Viruses have been around for billions of years. They are biological infectious agents that replicate and thrive only inside living organisms such as animals, plants, bacteria and others. Scientists have so far described more than 5,000 virus species, each of which has several strains. Humans have witnessed dozens of virus-caused epidemics throughout history – with some wiping out a huge chunk of the world’s population. Here we take a look at some of the deadliest viruses in the world based on the fatality rate and how much threat they still pose to humanity.
Top 10 deadliest viruses
There are several strains of the Hantavirus. During the Korean War in the 1950s, a strain of Hantavirus infected about 3,000 soldiers and killed nearly 12% of them. It is transmitted through the droppings of infected mice. Different species of rodents carry different strains of this virus. The most common symptoms include hemorrhagic fever, lung disease, and kidney failure. The Hantavirus pulmonary syndrome (HPS) has a mortality rate of 38%, according to the Center for Disease Control and Prevention (CDC).
9- Spanish Flu
According to the World Health Organization (WHO), influenza kills nearly half a million people every year. But a new strain of flu emerged in 1918 that caused a massive epidemic across Europe and many other countries. Dubbed the Spanish Flu, it infected more than 40% of the world’s population between January 1918 and December 1920. The virus killed 50-100 million people. The pandemic is described as “the greatest medical holocaust in history.” The outbreak occurred during World War I, so most of the affected countries grossly under-reported its effects to maintain the morale of their people. But media in Spain, which was neutral, was free to report the real conditions.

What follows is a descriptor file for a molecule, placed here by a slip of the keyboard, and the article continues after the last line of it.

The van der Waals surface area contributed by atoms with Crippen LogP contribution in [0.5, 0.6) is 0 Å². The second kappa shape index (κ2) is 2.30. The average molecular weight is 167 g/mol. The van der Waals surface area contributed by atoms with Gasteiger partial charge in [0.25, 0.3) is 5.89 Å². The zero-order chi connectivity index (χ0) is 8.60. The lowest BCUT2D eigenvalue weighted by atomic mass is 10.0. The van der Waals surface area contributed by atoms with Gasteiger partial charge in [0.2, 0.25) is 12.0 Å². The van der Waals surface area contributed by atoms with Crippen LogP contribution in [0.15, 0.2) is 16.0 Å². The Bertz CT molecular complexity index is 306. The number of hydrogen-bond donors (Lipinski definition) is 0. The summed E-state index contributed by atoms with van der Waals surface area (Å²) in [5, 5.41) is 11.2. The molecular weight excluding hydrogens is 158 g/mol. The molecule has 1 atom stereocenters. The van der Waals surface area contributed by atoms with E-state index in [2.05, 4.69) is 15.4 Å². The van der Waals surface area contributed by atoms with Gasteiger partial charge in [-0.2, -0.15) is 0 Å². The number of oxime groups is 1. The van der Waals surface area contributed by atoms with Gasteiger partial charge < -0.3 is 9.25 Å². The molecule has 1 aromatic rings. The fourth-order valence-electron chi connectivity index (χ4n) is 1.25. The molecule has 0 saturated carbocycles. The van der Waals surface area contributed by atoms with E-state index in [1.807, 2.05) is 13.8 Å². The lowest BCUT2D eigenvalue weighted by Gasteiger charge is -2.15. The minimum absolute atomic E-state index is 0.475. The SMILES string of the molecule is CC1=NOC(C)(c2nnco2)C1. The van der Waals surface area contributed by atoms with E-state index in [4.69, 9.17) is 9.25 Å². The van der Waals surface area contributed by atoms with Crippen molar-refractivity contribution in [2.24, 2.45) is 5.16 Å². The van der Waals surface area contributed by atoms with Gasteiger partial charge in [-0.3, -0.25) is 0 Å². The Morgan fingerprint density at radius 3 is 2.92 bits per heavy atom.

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8- Yellow Fever
The Yellow Fever virus is spread by mosquitoes, and infects only humans and other primates. It is difficult to detect because symptoms are not visible in the early stages of infection. The symptoms include fever, chills, nausea, headache, and abdominal pain. It also leads to liver damage, which causes the skin to turn yellow. Affordable vaccines are now available for yellow fever. But according to the World Health Organization (WHO), it still infects about 200,000 and kills 30,000 people every year. Nearly 90% of infections and deaths occur in African countries.
Dengue is one of the deadliest viruses humanity has ever encountered. The virus spreads via mosquitoes. According to the Center for Disease Control and Prevention (CDC), more than 100 million cases of dengue fever are reported every year, mostly in tropical and subtropical regions. It kills about 20,000 people every year. The virus first appeared in the Philippines and Thailand in the 1950s, though dengue fever was described in the Chinese literature more than 2,000 years ago. It has since spread to several countries across the globe. Scientists have warned that dengue will spread further as the world warms.
6- Crimean-Congo Hemorrhagic Fever (CCHF)